On the war on terror, Sharif was far more non-committal, saying only that he hopes all stakeholders, including America and Afghanistan, will come together to discuss their concerns, what’s working and what isn’t.  He has previously gone on record to say he thinks the war on terror needs a re-think, though he hasn’t fully clarified what that entails.

When pushed, he refused to elaborate further with ABC News.

“I think I’ve already answered that,” Sharif said riding in the front seat, taking a moment to wave to his fans.  “I’ve given you so much material that you’ll have no problem in making your own summary.”

Copyright 2013 ABC News Radio

Monday
Mar252013

Former Pakistani Leader Musharraf Begins Political Comeback

Photo by Riccardo S. Savi/WireImage(KARACHI, Pakistan) -- After four years in exile, former Pakistani President Pervez Musharraf arrived in Karachi on Sunday to mount a political comeback despite persistent death threats from the Taliban.

Musharraf, once the head of the powerful Pakistani military that seized power during a bloodless coup in 1999, only to be sent packing a decade later, will lead his party, the All Pakistan Muslim League, when parliamentary elections take place in May.

Although his bloc can only expect minimal gains, the fact that the 69-year-old Musharraf has defied the Pakistani Taliban to return is remarkable, given the group's purported creation of a death squad to kill him.

His reign was marked by numerous assassination attempts against him. However, Musharraf managed to come out unscathed and remained a close ally of the U.S. in an effort to keep al Qaeda and the Taliban from taking over Pakistan while a war raged next door in Afghanistan.

Things began to unravel quickly for Musharraf following the December 2007 assassination of former Prime Minister Benazir Bhutto with many pointing the finger at the Pakistani president for allegedly organizing the murder.

While denying any involvement in the plot to kill Bhutto, Musharraf nonetheless left Pakistan in 2009 rather than face arrest.  He was able to return Sunday after the government granted him protective bail.

Copyright 2013 ABC News Radio

Monday
Mar182013

Four Dead After Bombing at Pakistani Court Complex

iStockphoto/Thinkstock(ISLAMABAD) -- Four people were killed and 27 others were injured after a pair of suicide bombers tried to enter a courtroom in northern Pakistan on Monday, a senior police official said.

One of the attackers blew himself up at the entrance of the judicial complex in Peshawar; the other was shot by police.

A female judge was among the injured.

No one has yet claimed responsibility for the attack.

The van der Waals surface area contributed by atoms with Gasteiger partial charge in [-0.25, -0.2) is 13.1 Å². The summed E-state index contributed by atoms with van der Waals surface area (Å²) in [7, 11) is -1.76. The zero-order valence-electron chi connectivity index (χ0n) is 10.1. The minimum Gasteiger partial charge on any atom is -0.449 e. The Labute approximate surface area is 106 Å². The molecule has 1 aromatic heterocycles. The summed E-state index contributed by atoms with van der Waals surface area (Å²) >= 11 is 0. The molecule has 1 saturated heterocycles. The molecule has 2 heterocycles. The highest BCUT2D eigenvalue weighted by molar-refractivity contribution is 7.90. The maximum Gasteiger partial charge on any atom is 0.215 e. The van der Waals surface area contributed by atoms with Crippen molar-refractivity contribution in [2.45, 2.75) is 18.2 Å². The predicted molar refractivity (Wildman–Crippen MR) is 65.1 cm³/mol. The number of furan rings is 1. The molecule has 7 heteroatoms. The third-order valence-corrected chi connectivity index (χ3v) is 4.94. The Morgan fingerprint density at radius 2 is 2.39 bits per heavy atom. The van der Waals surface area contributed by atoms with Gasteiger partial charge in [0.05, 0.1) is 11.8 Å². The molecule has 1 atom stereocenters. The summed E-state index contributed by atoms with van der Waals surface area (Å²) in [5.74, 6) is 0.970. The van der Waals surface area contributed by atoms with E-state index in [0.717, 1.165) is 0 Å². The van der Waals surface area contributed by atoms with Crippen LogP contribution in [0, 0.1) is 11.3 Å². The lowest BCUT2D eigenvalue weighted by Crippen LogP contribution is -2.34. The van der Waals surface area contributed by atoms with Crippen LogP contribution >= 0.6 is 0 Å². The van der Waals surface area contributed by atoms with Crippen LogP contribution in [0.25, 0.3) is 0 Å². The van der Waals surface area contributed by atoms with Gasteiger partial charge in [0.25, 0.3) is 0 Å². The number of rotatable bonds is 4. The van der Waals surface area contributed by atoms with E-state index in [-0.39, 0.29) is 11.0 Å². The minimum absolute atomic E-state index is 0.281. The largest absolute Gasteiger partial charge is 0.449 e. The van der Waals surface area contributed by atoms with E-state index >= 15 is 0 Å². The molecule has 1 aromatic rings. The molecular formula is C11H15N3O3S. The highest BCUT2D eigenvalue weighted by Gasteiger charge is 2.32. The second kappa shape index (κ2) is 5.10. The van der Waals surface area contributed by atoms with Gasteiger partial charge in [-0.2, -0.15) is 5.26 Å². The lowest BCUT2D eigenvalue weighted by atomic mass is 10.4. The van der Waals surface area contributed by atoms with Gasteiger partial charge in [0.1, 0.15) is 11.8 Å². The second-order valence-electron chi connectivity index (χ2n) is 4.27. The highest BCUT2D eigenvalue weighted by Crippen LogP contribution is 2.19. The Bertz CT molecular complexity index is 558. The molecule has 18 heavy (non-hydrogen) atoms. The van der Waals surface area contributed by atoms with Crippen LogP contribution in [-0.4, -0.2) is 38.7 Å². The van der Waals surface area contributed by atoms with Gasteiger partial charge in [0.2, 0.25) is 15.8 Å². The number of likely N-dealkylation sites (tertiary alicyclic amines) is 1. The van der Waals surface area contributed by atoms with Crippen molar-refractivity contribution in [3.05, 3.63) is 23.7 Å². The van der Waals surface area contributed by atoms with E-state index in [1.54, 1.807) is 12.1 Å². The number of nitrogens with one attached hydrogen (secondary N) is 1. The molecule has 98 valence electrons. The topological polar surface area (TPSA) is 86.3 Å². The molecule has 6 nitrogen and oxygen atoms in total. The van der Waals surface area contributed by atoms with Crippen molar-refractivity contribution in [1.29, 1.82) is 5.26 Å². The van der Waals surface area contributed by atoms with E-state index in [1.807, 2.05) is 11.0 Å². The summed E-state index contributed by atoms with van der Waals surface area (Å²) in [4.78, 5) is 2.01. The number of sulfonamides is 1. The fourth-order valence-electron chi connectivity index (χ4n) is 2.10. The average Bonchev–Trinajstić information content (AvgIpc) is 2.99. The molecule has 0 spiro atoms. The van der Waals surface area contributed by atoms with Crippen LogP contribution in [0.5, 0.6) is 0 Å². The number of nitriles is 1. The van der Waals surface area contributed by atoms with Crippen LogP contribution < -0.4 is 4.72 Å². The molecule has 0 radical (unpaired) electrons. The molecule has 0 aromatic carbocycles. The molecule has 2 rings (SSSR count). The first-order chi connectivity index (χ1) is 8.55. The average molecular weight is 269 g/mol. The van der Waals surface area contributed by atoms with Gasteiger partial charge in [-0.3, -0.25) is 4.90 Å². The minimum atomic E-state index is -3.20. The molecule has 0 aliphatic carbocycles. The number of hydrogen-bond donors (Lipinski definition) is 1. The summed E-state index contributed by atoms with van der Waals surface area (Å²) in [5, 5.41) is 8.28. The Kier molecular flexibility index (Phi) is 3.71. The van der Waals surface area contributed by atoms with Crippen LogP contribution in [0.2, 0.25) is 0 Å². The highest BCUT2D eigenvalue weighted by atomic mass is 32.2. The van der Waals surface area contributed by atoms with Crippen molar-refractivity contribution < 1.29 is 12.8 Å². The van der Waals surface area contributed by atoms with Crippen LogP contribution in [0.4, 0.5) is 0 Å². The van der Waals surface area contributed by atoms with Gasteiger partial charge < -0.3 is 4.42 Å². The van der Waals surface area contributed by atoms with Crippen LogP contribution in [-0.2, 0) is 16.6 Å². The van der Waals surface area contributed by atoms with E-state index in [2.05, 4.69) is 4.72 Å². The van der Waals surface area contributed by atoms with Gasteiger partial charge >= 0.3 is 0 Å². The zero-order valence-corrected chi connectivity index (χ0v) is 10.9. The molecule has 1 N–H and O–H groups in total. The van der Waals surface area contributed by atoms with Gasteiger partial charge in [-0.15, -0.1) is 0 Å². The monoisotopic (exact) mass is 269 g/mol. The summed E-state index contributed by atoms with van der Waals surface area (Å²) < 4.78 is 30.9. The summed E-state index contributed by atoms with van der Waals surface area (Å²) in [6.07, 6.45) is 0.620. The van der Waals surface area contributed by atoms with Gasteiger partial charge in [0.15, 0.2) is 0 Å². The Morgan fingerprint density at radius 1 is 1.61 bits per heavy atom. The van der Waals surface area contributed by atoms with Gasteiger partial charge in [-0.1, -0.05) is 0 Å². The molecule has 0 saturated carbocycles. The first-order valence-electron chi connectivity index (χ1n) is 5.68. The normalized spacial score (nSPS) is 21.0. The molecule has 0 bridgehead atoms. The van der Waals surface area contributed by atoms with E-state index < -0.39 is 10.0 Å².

Copyright 2013 ABC News Radio

Sunday
Mar032013

Suicide Bombing in Pakistan Kills 30, Injures 50

George Doyle/Thinkstock(KARACHI, Pakistan) -- Pakistan's largest city was the site of a deadly suicide bomb blast on Sunday morning.

The explosion is the latest attack on Pakistan's Shiite minority. The bomber reportedly struck directly outside a Shiite mosque as people were leaving, killing at least 30 people and injuring at least 50 more. According to the BBC, the explosion destroyed several buildings and set others on fire in the residential area.

While Karachi is often named among the most dangerous cities in the world, there had not been a targeted suicide attack in quite a while.

Pakistan's Shiite minority are often the target of attacks from Sunni militant groups, according to the BBC.

Shiites in other areas of Pakistan have already begun to retaliate and form armed militias. Some fear that if similar organizing were to occur in Karachi, the violence could spin out of control.

Copyright 2013 ABC News Radio

Friday
Mar012013

Another Senior Pakistani Journalist Killed 

Stockbyte/Thinkstock(NEW YORK) -- Another senior Pakistani journalist has been killed, again in Pakistan's northwest, ABC News confirms.

Mehmood Jan Afridi, President of the Qalat Press Club, was in a shop when gunmen opened fire and killed him.

Two days ago, a reporter for GEO News, Malik Mumtaz, was targeted and killed.

Afridi's death marks the fifth killing of a journalist in the last two months.

Copyright 2013 ABC News Radio

Friday
Feb222013

Pakistanis Wants Afghans to Return Taliban Commander

George Doyle/Thinkstock(ISLAMABAD) -- Pakistan wants Afghanistan to hand over a senior Taliban commander its forces apprehended earlier in this week.

The capture of Maulvi Faqir Mohammad along with some bodyguards in southeastern Afghanistan is considered a major coup.  Mohammad regularly plotted against Pakistani security forces from his base near the Afghan border.

On Thursday, the Pakistani foreign office said it wants the Afghan government to return Mohammad and all other terrorists with Pakistani ties back to Islamabad where they would be tried for crimes against their countrymen.

Pakistan supports the capture of Taliban members who stray over into Afghan territory while stressing its support for an overall reconciliation process that both sides believe will be necessary once the U.S. and its coalition allies withdraw from Afghanistan in 2014.

Copyright 2013 ABC News Radio